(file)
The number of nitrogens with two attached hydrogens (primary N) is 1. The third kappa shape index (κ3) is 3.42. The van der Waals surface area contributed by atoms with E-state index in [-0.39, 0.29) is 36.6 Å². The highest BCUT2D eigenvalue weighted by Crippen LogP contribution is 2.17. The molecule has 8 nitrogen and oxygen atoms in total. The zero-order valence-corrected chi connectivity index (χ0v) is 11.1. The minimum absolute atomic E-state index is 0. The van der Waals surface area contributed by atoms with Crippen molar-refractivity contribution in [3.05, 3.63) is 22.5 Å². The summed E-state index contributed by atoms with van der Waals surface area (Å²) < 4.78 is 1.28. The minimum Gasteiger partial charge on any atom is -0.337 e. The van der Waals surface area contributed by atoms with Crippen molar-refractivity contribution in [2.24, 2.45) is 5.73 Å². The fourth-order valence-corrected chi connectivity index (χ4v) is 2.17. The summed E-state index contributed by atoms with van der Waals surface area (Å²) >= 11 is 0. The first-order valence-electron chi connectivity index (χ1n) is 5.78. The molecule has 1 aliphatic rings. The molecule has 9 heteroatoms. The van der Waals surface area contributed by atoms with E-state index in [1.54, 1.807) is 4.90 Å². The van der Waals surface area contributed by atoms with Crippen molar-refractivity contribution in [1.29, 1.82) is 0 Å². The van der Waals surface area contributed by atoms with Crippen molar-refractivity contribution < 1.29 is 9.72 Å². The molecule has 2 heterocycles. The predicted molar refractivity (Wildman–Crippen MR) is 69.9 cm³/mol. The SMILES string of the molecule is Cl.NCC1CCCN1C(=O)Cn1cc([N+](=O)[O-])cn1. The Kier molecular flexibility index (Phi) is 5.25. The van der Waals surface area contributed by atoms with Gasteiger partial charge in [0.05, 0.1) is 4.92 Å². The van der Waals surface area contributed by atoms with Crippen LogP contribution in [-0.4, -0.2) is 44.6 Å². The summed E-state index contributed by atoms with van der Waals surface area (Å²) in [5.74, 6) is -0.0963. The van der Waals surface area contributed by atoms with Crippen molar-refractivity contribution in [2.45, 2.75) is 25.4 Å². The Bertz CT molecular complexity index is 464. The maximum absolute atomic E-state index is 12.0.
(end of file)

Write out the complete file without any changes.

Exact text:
The number of nitrogens with two attached hydrogens (primary N) is 1. The third kappa shape index (κ3) is 3.42. The van der Waals surface area contributed by atoms with E-state index in [-0.39, 0.29) is 36.6 Å². The highest BCUT2D eigenvalue weighted by Crippen LogP contribution is 2.17. The molecule has 8 nitrogen and oxygen atoms in total. The zero-order valence-corrected chi connectivity index (χ0v) is 11.1. The minimum absolute atomic E-state index is 0. The van der Waals surface area contributed by atoms with Crippen molar-refractivity contribution in [3.05, 3.63) is 22.5 Å². The summed E-state index contributed by atoms with van der Waals surface area (Å²) < 4.78 is 1.28. The minimum Gasteiger partial charge on any atom is -0.337 e. The van der Waals surface area contributed by atoms with Crippen molar-refractivity contribution in [2.24, 2.45) is 5.73 Å². The fourth-order valence-corrected chi connectivity index (χ4v) is 2.17. The summed E-state index contributed by atoms with van der Waals surface area (Å²) >= 11 is 0. The first-order valence-electron chi connectivity index (χ1n) is 5.78. The molecule has 1 aliphatic rings. The molecule has 9 heteroatoms. The van der Waals surface area contributed by atoms with E-state index in [1.54, 1.807) is 4.90 Å². The van der Waals surface area contributed by atoms with Crippen molar-refractivity contribution in [1.29, 1.82) is 0 Å². The van der Waals surface area contributed by atoms with Crippen molar-refractivity contribution < 1.29 is 9.72 Å². The molecule has 2 heterocycles. The predicted molar refractivity (Wildman–Crippen MR) is 69.9 cm³/mol. The SMILES string of the molecule is Cl.NCC1CCCN1C(=O)Cn1cc([N+](=O)[O-])cn1. The Kier molecular flexibility index (Phi) is 5.25. The van der Waals surface area contributed by atoms with Gasteiger partial charge in [0.05, 0.1) is 4.92 Å². The van der Waals surface area contributed by atoms with Crippen LogP contribution in [-0.4, -0.2) is 44.6 Å². The summed E-state index contributed by atoms with van der Waals surface area (Å²) in [5.74, 6) is -0.0963. The van der Waals surface area contributed by atoms with Crippen molar-refractivity contribution in [2.45, 2.75) is 25.4 Å². The Bertz CT molecular complexity index is 464. The maximum absolute atomic E-state index is 12.0.